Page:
L.A. gets a bad rap for its rapid transit, with some saying it doesn’t go anywhere worthwhile. Metro has been working on remedying that problem for decades, and it looks like Las Vegas is finally doing the same for their nascent system.
Clark County—home of Vegas and the Strip—is working on approvals for a mile-long extension of the infamous, and occasionally troubled, monorail, which will add a station at Mandalay Bay on the Strip’s far south side. Meanwhile, an in-fill station may be built at the Sands Expo and Convention Center. The extension and two new stations would connect three huge convention spaces (Las Vegas Convention Center, Sands Expo, and Mandalay Bay Convention Center) and bring the train within walking distance to a proposed football stadium just west of the 15. Fans heading to a possible Las Vegas Raiders game would get off at Mandalay and cross a pedestrian bridge to access the stadium.
Save for some last minute negotiating with the Southern Nevada Water District Authority over a water pipe that the train will run near, the extension is moving forward. Construction will start next year and take only a year and a half.
Sin City’s monorail is currently less than four miles long (for comparison, the Expo Line is 15 miles) and runs on the east end of the Strip, often leading to long walks to casinos and hotels. The monorail’s limited destinations and odd placement meant it never completely caught on as a viable transportation alternative in Vegas; after six years of operation, the monorail filed for bankruptcy in 2010. Ridership has picked up from those dreary recession days, and there’s hope that the extension will build on that momentum.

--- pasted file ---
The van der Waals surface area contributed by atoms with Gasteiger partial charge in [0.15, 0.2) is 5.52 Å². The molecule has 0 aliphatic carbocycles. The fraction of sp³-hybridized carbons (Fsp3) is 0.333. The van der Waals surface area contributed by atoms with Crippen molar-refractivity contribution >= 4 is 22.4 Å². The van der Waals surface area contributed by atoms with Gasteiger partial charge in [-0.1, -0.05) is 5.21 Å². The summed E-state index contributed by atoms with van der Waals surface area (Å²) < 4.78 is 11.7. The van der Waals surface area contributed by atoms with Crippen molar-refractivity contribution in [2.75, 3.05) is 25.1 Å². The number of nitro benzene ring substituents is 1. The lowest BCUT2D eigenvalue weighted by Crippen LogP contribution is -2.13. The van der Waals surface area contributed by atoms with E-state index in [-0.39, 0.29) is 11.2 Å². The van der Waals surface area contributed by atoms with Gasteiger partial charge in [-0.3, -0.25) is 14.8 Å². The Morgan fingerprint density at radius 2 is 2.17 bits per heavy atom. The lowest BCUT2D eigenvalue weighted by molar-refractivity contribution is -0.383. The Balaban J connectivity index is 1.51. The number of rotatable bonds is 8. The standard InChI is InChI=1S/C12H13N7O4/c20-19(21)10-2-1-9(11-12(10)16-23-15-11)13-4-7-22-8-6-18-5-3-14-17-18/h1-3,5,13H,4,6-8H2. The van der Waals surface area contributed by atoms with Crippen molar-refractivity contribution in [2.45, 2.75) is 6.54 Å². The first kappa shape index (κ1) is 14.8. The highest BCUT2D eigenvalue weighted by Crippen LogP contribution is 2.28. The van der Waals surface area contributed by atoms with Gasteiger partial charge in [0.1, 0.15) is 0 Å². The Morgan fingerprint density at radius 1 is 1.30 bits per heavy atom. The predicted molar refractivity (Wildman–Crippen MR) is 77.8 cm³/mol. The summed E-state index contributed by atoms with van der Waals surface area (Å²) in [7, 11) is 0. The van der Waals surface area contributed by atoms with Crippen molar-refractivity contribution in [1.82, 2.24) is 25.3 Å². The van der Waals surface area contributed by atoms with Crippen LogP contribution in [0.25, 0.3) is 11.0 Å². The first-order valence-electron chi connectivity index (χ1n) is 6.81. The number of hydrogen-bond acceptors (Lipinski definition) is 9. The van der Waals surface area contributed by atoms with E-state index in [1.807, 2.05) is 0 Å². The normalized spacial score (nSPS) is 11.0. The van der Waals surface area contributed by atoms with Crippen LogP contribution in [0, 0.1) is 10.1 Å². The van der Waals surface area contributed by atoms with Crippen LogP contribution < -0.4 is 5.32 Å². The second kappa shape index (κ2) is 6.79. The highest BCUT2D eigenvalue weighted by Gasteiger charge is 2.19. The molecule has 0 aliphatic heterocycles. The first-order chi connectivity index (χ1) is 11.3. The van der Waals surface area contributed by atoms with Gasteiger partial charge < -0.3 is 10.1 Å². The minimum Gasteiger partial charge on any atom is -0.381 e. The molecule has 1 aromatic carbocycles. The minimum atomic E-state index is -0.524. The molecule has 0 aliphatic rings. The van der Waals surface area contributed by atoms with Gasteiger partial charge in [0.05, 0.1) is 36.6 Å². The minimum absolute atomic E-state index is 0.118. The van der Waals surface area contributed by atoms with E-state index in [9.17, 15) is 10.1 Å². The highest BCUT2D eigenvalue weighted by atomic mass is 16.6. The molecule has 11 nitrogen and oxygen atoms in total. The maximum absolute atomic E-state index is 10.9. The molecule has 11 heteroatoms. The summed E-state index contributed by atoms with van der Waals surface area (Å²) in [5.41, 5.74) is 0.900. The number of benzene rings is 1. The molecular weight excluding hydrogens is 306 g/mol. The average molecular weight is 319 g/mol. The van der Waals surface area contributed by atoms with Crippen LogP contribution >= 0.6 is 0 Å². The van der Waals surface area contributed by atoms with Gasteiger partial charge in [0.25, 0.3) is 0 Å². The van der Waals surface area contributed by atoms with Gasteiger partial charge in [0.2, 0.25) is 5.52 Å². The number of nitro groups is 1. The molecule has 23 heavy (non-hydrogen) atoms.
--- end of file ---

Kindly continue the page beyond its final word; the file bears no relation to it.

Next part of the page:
The Mandalay station will bring the monorail even closer to McCarran International Airport, but there’s currently no discussion on a station there, though it’s long been bandied about. Connecting the monorail to downtown Vegas could be a boon for both ridership and the gentrifying city center. Officials will likely see how their Mandalay bet pays off before doubling down on the train.
For Angelenos, monorail expansion is definitely a net-plus; the casinos are phasing out free parking and getting a cab or Uber on a Saturday night in Sin City is painful. Currently, a monorail ride is only $5 and the views are a lot better than what you see idling on the Strip.